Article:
ALTLOOK: The Alternative Investments Podcast
ALTLOOK: The Alternative Investments Podcast, focuses on key valuation, regulatory, compliance and other nuances of alternative asset investing from various perspectives, including those of fund managers, general partners, investors, limited partners, regulators and other interested parties.
In episode two of ALTLOOK: The Alternative Investments Podcast, David Larsen and Ryan Johnson discuss 2021 year-end valuation considerations for alternative asset investments. How will volatility in the stock market, uncertainty with respect to inflation and the potential for tax rate changes impact the assessment of fair value for the year ended December 31, 2021?
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David is a managing director in the Alternative Asset Advisory practice, based in Seattle, Washington, and a Kroll Institute Fellow. He has more than 37 years of transaction and accounting experience. He specializes in fair value accounting, specifically for valuation, accounting and regulatory issues faced by alternative asset managers and investors.
Ryan is a managing director in the Portfolio Valuation practice, based in New York. Ryan has more than 10 years of experience and specializes in the valuation of illiquid securities and interests. He provides valuation advisory services to alternative asset managers, including private equity firms, hedge funds and business development companies.
Passages from the episode
“The post-lockdown recovery has transitioned from somewhat of a boom to a store recovery as we approach year-end. Now, there's still tons of lingering concerns as to where we go from here. As you mentioned, some relevant topics impacting private or liquid investments is, you think about monetary policy and the outlook for inflation. That's huge. The inflation spike has been larger than expected but is currently being considered as more transitory, which is caused again from the effects of last year's lockdown and some supply of bottlenecks.” – Ryan Johnson
“When you think about inflation, higher inflation is typically unfavorable to company valuations in the near term. Yeah, again, because it increases your input costs and borrowing costs. In the long term, it reduces the expectations of growth, just putting additional downward pressure on the equity values. That pressure is, again, further compounded in the private equity space, in cases where you have high leverage used to capitalize these companies. In the world of valuation, lower cash flows generally translate into higher capital costs, which results in lower evaluation.” – Ryan Johnson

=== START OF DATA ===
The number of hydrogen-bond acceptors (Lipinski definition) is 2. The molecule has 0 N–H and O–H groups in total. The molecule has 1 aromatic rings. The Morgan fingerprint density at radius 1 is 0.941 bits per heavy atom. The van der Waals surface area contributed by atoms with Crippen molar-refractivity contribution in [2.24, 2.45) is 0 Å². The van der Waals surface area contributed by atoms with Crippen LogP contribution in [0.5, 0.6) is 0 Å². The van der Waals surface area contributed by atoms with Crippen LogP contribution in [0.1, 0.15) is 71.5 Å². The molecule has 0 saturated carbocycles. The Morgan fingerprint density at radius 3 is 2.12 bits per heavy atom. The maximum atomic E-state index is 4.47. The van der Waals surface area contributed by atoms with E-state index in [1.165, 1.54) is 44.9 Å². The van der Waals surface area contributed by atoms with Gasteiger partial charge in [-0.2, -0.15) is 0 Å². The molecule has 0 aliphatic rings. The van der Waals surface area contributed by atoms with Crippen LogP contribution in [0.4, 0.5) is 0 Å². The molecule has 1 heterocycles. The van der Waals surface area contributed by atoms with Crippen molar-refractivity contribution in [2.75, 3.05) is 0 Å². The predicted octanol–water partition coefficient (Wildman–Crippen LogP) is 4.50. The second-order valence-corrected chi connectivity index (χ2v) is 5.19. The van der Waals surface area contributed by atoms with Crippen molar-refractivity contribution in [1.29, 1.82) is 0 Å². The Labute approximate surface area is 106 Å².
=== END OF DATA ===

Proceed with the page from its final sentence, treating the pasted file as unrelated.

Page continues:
“If we kind of go back in time, and I don't know that any of us anticipated, if we go back to last year to 2020 in March, where we had some significant public stock market volatility, somewhat I even argue a crash with a 20% to 30% reduction in a couple of weeks or in the month of March, some were arguing back at that time that you couldn't even come to fair value, that you couldn't determine what a market participant would pay, and that we somehow should move away from fair value. The IPEV board issued some special guidance in March of 2020. Does that guidance, is there pieces of it that are applicable in today's world?” – David Larsen
“What we observed is that no asset class is immune to the current market uncertainty and volatility. When thinking about debt investments, a slowdown in the economy and other macro trends will continue to lead to a lot of instruments that we would consider performing to be somewhat distressed or would require a higher rate of return. I think that said, it's important to focus on the fundamentals again, right?” – Ryan Johnson
“My advice to GPs, and anyone again, pricing a liquid private investments is don't panic, right? We might be in unprecedented times, but uncertainty in the financial markets is not uncommon. Once you have good governance, strong valuation for policies and procedures with appropriate layers of review and independent challenge, you're following best practice, essentially.” – Ryan Johnson
Alternative Asset Advisory
Heightened regulatory concerns and vigilance, together with increased investor scrutiny, have led to increased demand for independent expert advice.
Objective valuations for financial reporting, tax and management planning purposes.